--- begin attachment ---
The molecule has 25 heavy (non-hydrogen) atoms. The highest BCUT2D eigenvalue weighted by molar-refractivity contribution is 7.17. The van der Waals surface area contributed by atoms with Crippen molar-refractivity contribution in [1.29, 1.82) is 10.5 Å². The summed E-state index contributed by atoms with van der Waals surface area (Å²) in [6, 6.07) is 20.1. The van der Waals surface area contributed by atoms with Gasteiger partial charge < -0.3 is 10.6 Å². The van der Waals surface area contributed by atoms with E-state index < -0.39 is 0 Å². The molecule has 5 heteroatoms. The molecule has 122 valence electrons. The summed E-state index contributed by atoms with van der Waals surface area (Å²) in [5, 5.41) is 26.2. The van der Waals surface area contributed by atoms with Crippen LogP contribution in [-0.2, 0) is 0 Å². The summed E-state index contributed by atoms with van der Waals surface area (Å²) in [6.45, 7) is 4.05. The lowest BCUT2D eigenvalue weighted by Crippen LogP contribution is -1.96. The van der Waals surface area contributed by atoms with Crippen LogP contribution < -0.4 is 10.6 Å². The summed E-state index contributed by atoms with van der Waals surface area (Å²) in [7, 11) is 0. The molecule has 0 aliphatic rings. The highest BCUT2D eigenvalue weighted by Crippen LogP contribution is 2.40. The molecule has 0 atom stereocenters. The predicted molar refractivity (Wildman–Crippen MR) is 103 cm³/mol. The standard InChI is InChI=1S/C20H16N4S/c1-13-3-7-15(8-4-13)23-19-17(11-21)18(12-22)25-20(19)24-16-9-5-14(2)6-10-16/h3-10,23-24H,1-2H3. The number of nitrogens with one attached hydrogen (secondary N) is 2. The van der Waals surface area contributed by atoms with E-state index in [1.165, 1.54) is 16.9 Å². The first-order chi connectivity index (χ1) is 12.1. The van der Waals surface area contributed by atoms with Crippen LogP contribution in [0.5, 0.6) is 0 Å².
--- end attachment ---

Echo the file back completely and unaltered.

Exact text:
The molecule has 25 heavy (non-hydrogen) atoms. The highest BCUT2D eigenvalue weighted by molar-refractivity contribution is 7.17. The van der Waals surface area contributed by atoms with Crippen molar-refractivity contribution in [1.29, 1.82) is 10.5 Å². The summed E-state index contributed by atoms with van der Waals surface area (Å²) in [6, 6.07) is 20.1. The van der Waals surface area contributed by atoms with Gasteiger partial charge < -0.3 is 10.6 Å². The van der Waals surface area contributed by atoms with E-state index < -0.39 is 0 Å². The molecule has 5 heteroatoms. The molecule has 122 valence electrons. The summed E-state index contributed by atoms with van der Waals surface area (Å²) in [5, 5.41) is 26.2. The van der Waals surface area contributed by atoms with Crippen LogP contribution in [-0.2, 0) is 0 Å². The summed E-state index contributed by atoms with van der Waals surface area (Å²) in [6.45, 7) is 4.05. The lowest BCUT2D eigenvalue weighted by Crippen LogP contribution is -1.96. The van der Waals surface area contributed by atoms with Crippen LogP contribution < -0.4 is 10.6 Å². The summed E-state index contributed by atoms with van der Waals surface area (Å²) in [7, 11) is 0. The molecule has 0 aliphatic rings. The highest BCUT2D eigenvalue weighted by Crippen LogP contribution is 2.40. The molecule has 0 atom stereocenters. The predicted molar refractivity (Wildman–Crippen MR) is 103 cm³/mol. The standard InChI is InChI=1S/C20H16N4S/c1-13-3-7-15(8-4-13)23-19-17(11-21)18(12-22)25-20(19)24-16-9-5-14(2)6-10-16/h3-10,23-24H,1-2H3. The number of nitrogens with one attached hydrogen (secondary N) is 2. The van der Waals surface area contributed by atoms with E-state index in [1.165, 1.54) is 16.9 Å². The first-order chi connectivity index (χ1) is 12.1. The van der Waals surface area contributed by atoms with Crippen LogP contribution in [0.5, 0.6) is 0 Å².